An interesting trail, #285
, that seems to be reverting back to nature in many areas. It did not look like it had received any maintainance to us in several years. However, the trail can be followed fairly easily but attention needs to be given in a few spots, especially with snow present in the early season. The crossing of Davis Creek might not be advisable if the water level is high so waiting until the middle of June might be a wise thing to do.
Round trip 8 miles
Elev. gain 2650 feet (est)
TH elevation is close to 3000 feet
See Purcell Mtn page for this.
Where to park
Park at the wide spot
just off of the forest service road. Walk up FR 63 about 150 feet to the bermed road that now serves as the trail. The old road drops downhill for about a half mile until it comes to Davis Creek
, which at one time was spanned by a bridge that is no longer there. A ford of the creek is necessary and later in the season it should be an easy thing to do but earlier in the season when the water is running high, caution must be taken. You can work your way down alongside the creek on the right side by carefully using the brush belays that are available and then cross at the flat area that leads across to the trail on the other side.
Once across, the trail heads uphill along the old roadbed and curves a bit to the left but the roadbed is getting less and less obvious that it was once a roadbed. In a short while, the old roadbed meets another berm and a trail, signed, switchbacks up to the right and into the forest. It is obvious that the trail is slowly reverting to nature (despite claims by the authors of the 100 hikes book that it is being maintained) but it is still easy to follow in most places. Seven or eight switchbacks are encountered as the trail winds its way amongst second growth forest and at about 3600 ft. elev.it enters old growth forest. After 3 miles the trail enters the first of several flower-blessed sloped meadows and zigzags up the steep slopes although the zigzags may not be obvious with snow present. The trail along the slopes are undermined by numerous tunnels in soft soil from mountain marmots or some kind of burrowing critter. I almost twisted my ankle several times as my foot plunged through some of these tunnels so be aware of this hazard.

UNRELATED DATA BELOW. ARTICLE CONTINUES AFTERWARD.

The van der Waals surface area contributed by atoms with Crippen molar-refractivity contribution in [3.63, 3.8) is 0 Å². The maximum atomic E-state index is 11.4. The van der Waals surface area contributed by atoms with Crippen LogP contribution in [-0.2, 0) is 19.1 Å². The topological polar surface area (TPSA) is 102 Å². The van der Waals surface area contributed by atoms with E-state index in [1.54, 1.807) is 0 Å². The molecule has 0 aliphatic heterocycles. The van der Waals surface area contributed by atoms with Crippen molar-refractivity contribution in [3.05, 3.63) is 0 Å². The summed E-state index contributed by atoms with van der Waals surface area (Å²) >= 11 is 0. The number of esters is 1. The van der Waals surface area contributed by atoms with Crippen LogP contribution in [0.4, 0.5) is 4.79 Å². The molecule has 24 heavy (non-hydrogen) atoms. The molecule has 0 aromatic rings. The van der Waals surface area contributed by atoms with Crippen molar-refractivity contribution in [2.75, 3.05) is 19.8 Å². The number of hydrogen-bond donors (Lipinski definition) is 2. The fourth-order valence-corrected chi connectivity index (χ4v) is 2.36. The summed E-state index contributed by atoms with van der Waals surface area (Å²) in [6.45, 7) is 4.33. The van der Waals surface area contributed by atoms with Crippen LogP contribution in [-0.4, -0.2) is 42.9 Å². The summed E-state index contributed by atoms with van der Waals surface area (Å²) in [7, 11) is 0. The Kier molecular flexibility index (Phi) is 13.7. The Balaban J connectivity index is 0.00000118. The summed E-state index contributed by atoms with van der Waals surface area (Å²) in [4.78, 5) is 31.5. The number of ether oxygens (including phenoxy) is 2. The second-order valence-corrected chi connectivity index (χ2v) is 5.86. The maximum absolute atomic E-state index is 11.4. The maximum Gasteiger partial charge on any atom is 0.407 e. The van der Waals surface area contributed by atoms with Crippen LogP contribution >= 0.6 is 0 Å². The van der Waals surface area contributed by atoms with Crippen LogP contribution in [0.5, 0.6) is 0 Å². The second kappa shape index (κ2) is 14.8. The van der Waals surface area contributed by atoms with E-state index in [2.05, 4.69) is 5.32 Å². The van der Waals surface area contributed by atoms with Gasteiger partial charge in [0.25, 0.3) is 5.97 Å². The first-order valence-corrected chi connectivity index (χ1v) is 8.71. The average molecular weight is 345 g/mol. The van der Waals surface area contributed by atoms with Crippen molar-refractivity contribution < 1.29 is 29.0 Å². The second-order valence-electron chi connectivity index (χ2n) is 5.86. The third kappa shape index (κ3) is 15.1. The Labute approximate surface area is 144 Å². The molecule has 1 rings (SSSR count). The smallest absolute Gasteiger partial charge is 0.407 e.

At the ridge at 5000 ft. elevation Trail #285 joins the old Trail #284 which can no longer be accessed from Hwy. 12. Follow the wooded ridge to the right another 1/2 mile and 440 ft. up to the old lookout site at 5442 ft. elevation. We hit snow near the junction and just GPS'd our way up the slope to the old lookout site but the trail did show through in a few places.
Check out this great link
A great link describing this trail can be found HERE
. Please check it out as it will give you a great idea about the trail and route I described above.
Check out the pics as well.
Lunch, suncream and water on a hot day. Raingear on others. We used raingear part of the way and never did need the suncream. Its always wise to carry basics with you and a map and compass or GPS.